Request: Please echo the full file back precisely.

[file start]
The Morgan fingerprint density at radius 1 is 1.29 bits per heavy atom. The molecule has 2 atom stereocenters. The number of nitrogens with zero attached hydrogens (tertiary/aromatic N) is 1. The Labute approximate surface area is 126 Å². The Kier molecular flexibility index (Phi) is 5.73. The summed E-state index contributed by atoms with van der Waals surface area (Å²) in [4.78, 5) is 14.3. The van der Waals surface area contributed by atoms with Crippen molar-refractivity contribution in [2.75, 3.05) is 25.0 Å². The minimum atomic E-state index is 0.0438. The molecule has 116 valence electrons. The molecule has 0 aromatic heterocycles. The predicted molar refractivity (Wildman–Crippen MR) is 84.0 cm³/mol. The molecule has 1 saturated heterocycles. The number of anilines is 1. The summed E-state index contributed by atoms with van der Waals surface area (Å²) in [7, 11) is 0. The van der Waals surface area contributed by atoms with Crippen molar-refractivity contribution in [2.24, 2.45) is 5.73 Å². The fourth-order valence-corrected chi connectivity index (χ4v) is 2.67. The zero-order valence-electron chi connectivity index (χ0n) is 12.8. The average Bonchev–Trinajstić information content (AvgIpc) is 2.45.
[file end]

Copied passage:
The Morgan fingerprint density at radius 1 is 1.29 bits per heavy atom. The molecule has 2 atom stereocenters. The number of nitrogens with zero attached hydrogens (tertiary/aromatic N) is 1. The Labute approximate surface area is 126 Å². The Kier molecular flexibility index (Phi) is 5.73. The summed E-state index contributed by atoms with van der Waals surface area (Å²) in [4.78, 5) is 14.3. The van der Waals surface area contributed by atoms with Crippen molar-refractivity contribution in [2.75, 3.05) is 25.0 Å². The minimum atomic E-state index is 0.0438. The molecule has 116 valence electrons. The molecule has 0 aromatic heterocycles. The predicted molar refractivity (Wildman–Crippen MR) is 84.0 cm³/mol. The molecule has 1 saturated heterocycles. The number of anilines is 1. The summed E-state index contributed by atoms with van der Waals surface area (Å²) in [7, 11) is 0. The van der Waals surface area contributed by atoms with Crippen molar-refractivity contribution in [2.24, 2.45) is 5.73 Å². The fourth-order valence-corrected chi connectivity index (χ4v) is 2.67. The zero-order valence-electron chi connectivity index (χ0n) is 12.8. The average Bonchev–Trinajstić information content (AvgIpc) is 2.45.